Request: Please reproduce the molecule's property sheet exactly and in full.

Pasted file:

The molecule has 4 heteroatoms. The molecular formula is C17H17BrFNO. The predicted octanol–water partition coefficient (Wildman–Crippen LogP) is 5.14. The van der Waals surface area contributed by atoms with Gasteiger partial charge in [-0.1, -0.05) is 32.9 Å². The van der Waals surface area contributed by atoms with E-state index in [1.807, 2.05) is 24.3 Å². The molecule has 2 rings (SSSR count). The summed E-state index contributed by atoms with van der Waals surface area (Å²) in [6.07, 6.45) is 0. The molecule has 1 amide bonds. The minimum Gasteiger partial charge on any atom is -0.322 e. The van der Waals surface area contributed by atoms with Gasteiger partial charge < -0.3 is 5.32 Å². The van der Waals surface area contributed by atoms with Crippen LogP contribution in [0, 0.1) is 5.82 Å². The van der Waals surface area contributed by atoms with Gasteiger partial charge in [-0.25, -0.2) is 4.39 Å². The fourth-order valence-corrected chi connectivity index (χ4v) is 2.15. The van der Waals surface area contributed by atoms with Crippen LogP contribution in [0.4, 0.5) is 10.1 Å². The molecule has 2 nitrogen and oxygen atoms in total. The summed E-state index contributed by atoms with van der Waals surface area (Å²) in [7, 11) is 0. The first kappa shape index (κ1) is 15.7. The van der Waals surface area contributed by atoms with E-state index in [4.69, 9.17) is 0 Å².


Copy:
The molecule has 4 heteroatoms. The molecular formula is C17H17BrFNO. The predicted octanol–water partition coefficient (Wildman–Crippen LogP) is 5.14. The van der Waals surface area contributed by atoms with Gasteiger partial charge in [-0.1, -0.05) is 32.9 Å². The van der Waals surface area contributed by atoms with E-state index in [1.807, 2.05) is 24.3 Å². The molecule has 2 rings (SSSR count). The summed E-state index contributed by atoms with van der Waals surface area (Å²) in [6.07, 6.45) is 0. The molecule has 1 amide bonds. The minimum Gasteiger partial charge on any atom is -0.322 e. The van der Waals surface area contributed by atoms with Gasteiger partial charge < -0.3 is 5.32 Å². The van der Waals surface area contributed by atoms with Crippen LogP contribution in [0, 0.1) is 5.82 Å². The van der Waals surface area contributed by atoms with Gasteiger partial charge in [-0.25, -0.2) is 4.39 Å². The fourth-order valence-corrected chi connectivity index (χ4v) is 2.15. The van der Waals surface area contributed by atoms with Crippen LogP contribution in [0.4, 0.5) is 10.1 Å². The molecule has 2 nitrogen and oxygen atoms in total. The summed E-state index contributed by atoms with van der Waals surface area (Å²) in [7, 11) is 0. The first kappa shape index (κ1) is 15.7. The van der Waals surface area contributed by atoms with E-state index in [4.69, 9.17) is 0 Å².